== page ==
In this paper I aim to construct a neo-Aristotelian ontology that grounds laws of nature that emerge at different scales, whilst explaining how it is possible that such laws can be known through scientific inquiry. I begin by considering two ‘monistic’ attempts to offer realist accounts of the phenomenon of quantum entanglement, called Super-Humeanism and power monism, and raise three objections against these accounts that seek to put their assumptions about monism in tension with their assumptions about realism. First, I advance an emergence argument, noting that scientific inquiry depends upon the use of macroscopic instruments that realise chemical forms, which in turn requires scientific models that include properties like temperature and entropy. I argue that Super-Humean or power monist attempts to accommodate thermochemical properties reduces the explanatory power of quantum mechanics. Secondly, I advance an indeterminacy argument, observing that scientific inquiry depends on the possibility of the scientific image being recovered from the manifest image, which in turn requires the manifest image to be locally constrained by the environment. I argue that the manifest image would be radically underdetermined in a SuperHumean or power monist world. Thirdly, I advance an isolation argument, noting that scientific inquiry depends on the ability of scientists to isolate law-like behaviour in their experiments. I argue that we would have good reason to be sceptical about laws of nature in a Super-Humean or power monist world. Finally, I put forward a new model, power pluralism, which overcomes these objections. This model offers a via media between ‘monistic’ models, which assume that there is one truth about nature disclosed by physics, and ‘pluralist’ models, which emphasise the incommensurability of different scientific practices. I argue that the ‘emergence’ of properties like temperature and entropy in thermochemical systems, the existence of local constraints on the manifest image, and the possibility of isolating laws of nature in a quantum-entangled world, are best explained by a plurality of substantial forms that carve a single substrate of power-gunk into thermochemical substances at different scales.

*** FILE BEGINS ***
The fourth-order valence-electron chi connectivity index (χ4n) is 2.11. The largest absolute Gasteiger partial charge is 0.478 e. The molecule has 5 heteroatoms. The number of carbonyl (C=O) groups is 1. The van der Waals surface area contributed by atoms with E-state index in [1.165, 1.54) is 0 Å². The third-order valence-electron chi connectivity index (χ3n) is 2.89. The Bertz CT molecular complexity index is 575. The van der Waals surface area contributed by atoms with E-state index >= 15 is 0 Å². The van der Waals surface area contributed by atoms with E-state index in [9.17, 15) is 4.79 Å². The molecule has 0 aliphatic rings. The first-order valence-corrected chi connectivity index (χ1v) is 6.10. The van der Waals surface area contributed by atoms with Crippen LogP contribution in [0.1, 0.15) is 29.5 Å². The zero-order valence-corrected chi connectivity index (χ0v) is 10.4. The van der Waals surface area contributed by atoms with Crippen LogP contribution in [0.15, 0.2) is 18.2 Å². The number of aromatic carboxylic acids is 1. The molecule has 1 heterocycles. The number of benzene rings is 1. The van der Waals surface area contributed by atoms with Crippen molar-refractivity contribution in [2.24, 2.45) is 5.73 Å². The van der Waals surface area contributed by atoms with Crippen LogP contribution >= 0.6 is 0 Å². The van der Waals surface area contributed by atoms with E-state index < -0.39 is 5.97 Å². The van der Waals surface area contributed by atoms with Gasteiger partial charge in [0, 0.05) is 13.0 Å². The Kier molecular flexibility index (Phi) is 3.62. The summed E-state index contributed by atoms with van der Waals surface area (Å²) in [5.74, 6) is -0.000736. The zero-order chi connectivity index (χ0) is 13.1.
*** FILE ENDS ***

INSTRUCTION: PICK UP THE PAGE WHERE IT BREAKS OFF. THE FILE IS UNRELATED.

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Seminar coveners: Anna Marmodoro and Andrea Roselli